BRB Bottomline: Why do Nonprofits exist and what role do they play in society? Although often criticized and under-valued, Nonprofits provide services and products that act as catalysts for the overall well-being and economic growth of society. On a local level, the Berkeley Art Museum and Pacific Film Archive rely on their Nonprofit status to showcase the art and culture that defines our community.
What Is a Nonprofit?
Nonprofits are tax-exempt businesses regulated by the Internal Revenue Service. To be classified as a Nonprofit, a business must provide a service or good that promotes the public good.
Under The Internal Revenue Code, Nonprofits are permitted to fully operate their business (hire employees, sell products and services, etc.) as long as no individual or shareholder directly profits from operations. What this definition fails to recognize is the business itself can reap the profits. As with most organizations, successful Nonprofits aim to generate enough capital so that, after operating costs, a decent amount of cash remains. With these earnings, organizations can either invest in and fund future projects or save them to ensure future sustainability (endowments).
The Importance of Nonprofits
As government resources become increasingly finite, the services and products that Nonprofits provide become more crucial. Often the local hospitals you visit, the libraries you check out books from, and scientific organizations that foster innovation, operate as Nonprofits. Generally, people recognize the importance Nonprofits play in improving the overall quality of life, but they do not realize the economic impact these organizations have on a community. The jobs and services Nonprofits supply correlate positively with local GDP growth: more jobs lead to higher consumer demand, which leads to GDP growth. Additionally, Nonprofits offer programs that encourage financial participation. Take The Doe Fund, for example, a Nonprofit whose mission is to help homeless and formerly incarcerated individuals achieve sustainability through housing and career assistance services. This organization works to transform people who traditionally can’t participate in the economy into fully contributing members of society.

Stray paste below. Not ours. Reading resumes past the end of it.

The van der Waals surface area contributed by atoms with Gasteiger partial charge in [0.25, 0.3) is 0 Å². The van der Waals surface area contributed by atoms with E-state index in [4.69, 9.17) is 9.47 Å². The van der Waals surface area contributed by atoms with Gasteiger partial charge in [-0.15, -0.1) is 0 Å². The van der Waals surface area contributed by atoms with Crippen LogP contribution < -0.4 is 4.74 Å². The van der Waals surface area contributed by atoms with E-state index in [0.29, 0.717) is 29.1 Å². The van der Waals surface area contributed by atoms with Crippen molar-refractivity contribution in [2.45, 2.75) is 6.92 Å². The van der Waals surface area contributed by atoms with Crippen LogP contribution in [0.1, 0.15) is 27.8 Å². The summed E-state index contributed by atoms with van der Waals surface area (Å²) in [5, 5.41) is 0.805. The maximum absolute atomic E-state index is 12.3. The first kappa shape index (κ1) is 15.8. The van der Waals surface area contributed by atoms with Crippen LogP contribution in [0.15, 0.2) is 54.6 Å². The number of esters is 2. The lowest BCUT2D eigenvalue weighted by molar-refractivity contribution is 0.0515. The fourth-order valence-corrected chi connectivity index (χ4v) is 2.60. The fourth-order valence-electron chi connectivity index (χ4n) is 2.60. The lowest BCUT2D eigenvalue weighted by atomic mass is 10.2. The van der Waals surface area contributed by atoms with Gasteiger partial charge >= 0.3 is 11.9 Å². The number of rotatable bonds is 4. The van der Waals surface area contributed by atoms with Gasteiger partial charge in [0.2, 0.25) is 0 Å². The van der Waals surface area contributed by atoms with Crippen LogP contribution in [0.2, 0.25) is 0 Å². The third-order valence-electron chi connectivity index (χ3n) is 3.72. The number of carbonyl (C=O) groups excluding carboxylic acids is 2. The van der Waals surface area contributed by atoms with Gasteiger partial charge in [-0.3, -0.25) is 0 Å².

An Inside Look into BAMPFA
In order to understand the role Nonprofits play in Berkeley, I spoke with Ann Wiens, director of Marketing and Communications of The Berkeley Art Museum and Pacific Film Archive (BAMPFA).
The Berkeley Art Museum and Pacific Film Archive operate as a subsidiary under the broader University of California Nonprofit. The museum raises the majority of its funds through admission/merchandise sales and, most prominently, grants and donations. For The Berkeley Art Museum and Pacific Film Archive, Wiens summarized how everything really comes down to its Nonprofit status. Their status not only exempts BAMPFA from federal and state income taxes but also encourages people to donate for tax write-offs. In this way, BAMPFA’s Nonprofit status doubly benefits them: clearing them from any income taxes and promoting public contributions. So, how does BAMPFA benefit the community? It all boils down to three things: Innovation and Preservation, Student-Focus, and Artistic Esteem.
Innovation and Preservation
Essential to BAMPA’s mission is education on the importance of innovation and preservation. Take, for example, the Barbara Stauffacher Solomon Art Wall. In the 1970’s, Solomon pioneered an entirely new entity of art called Supergraphics. Her contributions to the field stimulated innovation in both the art and design world. Wiens describes how she believes that the Solomon art wall inspires visitors: “Barbara Solomon was from the area and I think the fact that she created a new form of art speaks volumes to those who view the exhibit.”